Saturday, September 22, 2012

sermon on mark 9.30-37

Jesus used metaphor to describe the world and God’s action in it, but sometimes we don’t get the metaphor. Sometimes, 2000 years later, we have trouble understanding his object lessons and need another object lesson to explain it to us. So, [hold up onion] scripture is like an onion.

It’s got layers, see, and each one is meaningful and important but isn’t the whole onion by itself. Let’s look at the first layer of today’s gospel—

We start with the kids bit—the disciples are arguing about who’s the greatest and Jesus asks what they’re talking about (probably knowing already as none of us are that subtle and he’s, you know, Jesus). And they don’t want to tell him. So he sighs, sits down, and pulls a nearby child into his lap—from where? Not the point. He says, the first shall be last and the last first. Welcome children and you’re welcoming me. Aaw, we say, we can do that! Kids are great! And they sure say the darndest things, am I right? No problem, Jesus! Sunday School and Vacation Bible School and Precious Moments all on the way! We will have the best programs here at church you’ve ever seen!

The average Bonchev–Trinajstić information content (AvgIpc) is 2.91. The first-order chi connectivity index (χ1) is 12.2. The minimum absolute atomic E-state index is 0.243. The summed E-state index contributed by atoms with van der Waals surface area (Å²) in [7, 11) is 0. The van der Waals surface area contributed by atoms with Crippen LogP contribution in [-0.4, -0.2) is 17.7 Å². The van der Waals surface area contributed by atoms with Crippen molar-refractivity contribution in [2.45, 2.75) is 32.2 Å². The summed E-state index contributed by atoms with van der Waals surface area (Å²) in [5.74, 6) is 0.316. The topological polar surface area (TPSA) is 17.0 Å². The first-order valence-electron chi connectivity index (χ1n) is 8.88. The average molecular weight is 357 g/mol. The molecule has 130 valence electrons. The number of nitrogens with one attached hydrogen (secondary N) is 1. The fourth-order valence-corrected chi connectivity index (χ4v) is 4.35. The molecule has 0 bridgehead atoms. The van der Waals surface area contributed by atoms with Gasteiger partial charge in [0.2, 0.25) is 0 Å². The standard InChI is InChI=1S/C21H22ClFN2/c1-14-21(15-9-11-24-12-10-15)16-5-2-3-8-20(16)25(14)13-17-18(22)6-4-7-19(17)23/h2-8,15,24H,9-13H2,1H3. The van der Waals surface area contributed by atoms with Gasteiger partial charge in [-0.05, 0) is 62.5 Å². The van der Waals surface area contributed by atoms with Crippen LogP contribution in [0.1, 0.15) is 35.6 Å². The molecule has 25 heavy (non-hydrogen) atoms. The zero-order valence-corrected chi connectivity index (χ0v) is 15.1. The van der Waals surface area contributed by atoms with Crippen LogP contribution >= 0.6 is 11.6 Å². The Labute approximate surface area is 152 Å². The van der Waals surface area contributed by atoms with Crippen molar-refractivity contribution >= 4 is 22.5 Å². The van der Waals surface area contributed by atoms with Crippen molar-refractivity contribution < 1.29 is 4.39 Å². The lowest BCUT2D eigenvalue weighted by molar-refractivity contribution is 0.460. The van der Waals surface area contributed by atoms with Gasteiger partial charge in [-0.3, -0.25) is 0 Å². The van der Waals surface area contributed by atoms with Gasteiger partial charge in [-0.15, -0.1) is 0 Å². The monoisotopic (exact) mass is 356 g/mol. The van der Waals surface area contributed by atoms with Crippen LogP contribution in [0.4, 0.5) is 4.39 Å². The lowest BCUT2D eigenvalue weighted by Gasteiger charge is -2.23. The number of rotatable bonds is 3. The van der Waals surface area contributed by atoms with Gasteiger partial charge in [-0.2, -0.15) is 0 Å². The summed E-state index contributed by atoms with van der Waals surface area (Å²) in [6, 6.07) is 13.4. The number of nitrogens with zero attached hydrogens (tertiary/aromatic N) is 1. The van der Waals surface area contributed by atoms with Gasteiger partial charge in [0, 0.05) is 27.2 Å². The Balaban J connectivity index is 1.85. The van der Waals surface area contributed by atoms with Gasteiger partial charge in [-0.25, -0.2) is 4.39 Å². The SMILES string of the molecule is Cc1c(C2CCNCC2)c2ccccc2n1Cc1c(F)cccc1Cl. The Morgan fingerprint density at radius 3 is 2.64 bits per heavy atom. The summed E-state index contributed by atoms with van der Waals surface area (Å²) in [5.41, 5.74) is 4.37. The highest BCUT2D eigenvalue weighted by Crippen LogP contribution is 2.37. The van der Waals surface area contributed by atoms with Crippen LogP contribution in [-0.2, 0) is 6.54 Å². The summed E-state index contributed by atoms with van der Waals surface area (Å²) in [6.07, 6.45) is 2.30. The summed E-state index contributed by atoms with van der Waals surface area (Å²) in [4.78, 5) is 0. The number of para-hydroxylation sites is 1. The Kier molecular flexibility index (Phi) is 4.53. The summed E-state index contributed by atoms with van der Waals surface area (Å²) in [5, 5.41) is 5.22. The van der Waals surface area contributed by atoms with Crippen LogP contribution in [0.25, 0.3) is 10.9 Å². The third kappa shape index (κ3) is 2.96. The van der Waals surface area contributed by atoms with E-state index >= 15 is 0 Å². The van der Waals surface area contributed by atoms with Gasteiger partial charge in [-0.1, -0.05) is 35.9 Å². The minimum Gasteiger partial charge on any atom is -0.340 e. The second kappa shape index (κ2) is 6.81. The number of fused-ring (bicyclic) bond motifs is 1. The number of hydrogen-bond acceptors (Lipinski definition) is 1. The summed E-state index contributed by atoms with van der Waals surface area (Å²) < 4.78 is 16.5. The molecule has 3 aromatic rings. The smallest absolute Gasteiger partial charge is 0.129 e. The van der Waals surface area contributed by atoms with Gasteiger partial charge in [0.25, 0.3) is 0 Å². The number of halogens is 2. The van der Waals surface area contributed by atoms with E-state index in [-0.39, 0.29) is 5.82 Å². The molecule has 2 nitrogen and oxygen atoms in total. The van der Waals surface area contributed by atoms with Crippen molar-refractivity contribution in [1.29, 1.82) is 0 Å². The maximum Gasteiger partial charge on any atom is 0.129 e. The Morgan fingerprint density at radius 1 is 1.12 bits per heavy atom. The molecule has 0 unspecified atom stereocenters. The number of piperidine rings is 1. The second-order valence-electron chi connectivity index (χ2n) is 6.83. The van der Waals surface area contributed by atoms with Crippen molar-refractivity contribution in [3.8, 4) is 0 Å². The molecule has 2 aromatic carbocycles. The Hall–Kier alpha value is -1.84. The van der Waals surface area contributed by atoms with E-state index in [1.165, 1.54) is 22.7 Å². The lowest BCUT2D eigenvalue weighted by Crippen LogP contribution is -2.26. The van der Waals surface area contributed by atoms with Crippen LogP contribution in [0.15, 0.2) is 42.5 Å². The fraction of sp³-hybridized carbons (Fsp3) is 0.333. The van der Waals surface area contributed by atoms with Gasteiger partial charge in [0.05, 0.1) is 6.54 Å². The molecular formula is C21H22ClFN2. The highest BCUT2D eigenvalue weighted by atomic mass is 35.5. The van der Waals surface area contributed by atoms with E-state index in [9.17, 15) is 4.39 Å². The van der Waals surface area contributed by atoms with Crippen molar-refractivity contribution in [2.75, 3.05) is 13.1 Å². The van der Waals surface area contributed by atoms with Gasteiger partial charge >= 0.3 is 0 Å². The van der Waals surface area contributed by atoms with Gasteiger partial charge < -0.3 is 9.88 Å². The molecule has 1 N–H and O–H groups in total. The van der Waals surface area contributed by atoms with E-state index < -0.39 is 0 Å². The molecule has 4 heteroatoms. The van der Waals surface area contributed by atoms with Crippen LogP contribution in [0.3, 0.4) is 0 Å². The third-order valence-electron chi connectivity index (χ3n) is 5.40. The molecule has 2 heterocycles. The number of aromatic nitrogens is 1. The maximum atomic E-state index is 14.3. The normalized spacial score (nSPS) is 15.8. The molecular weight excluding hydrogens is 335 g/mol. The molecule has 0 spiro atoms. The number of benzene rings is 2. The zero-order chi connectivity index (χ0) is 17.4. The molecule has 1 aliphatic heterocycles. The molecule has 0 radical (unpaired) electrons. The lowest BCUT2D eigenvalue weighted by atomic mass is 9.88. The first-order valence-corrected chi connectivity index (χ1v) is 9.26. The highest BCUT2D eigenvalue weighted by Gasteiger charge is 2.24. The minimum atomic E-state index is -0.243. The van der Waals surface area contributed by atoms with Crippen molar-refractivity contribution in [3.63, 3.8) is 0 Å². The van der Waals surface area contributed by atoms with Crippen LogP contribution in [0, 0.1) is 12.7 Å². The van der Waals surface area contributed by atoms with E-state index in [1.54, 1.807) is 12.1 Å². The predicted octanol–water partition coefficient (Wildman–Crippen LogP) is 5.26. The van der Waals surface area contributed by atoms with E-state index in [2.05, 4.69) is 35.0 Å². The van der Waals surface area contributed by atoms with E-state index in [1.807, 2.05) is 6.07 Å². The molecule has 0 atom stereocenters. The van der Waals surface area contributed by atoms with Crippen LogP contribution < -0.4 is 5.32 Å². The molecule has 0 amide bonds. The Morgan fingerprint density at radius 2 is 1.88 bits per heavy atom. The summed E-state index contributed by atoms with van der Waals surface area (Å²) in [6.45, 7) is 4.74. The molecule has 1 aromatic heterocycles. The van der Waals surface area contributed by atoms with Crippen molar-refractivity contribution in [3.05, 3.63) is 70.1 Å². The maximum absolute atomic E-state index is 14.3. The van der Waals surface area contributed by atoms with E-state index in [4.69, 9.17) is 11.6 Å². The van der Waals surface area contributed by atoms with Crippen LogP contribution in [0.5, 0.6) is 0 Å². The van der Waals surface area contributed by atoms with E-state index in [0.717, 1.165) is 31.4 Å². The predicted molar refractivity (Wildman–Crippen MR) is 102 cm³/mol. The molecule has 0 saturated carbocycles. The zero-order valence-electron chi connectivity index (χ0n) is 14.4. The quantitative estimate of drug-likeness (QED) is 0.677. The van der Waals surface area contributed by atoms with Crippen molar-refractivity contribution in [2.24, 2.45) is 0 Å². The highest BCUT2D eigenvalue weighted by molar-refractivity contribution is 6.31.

But “Jesus isn’t interested in who we say is the greatest or even in who acts like the greatest or looks to be great.  Jesus is interested in who acts with the greatest grace, compassion, and love.” The first layer of our scriptural onion is good, but it’s not the only thing to consider. Here’s the second layer: Jesus says, “hold up, folks, that’s only the beginning. Yes, teach them the Word with macaroni art and coloring pages—that’s good, but it’s about more than that. It’s not about being the greatest, it’s about service. Look at this cute kid—serving her means serving me. So, go serve some kids.”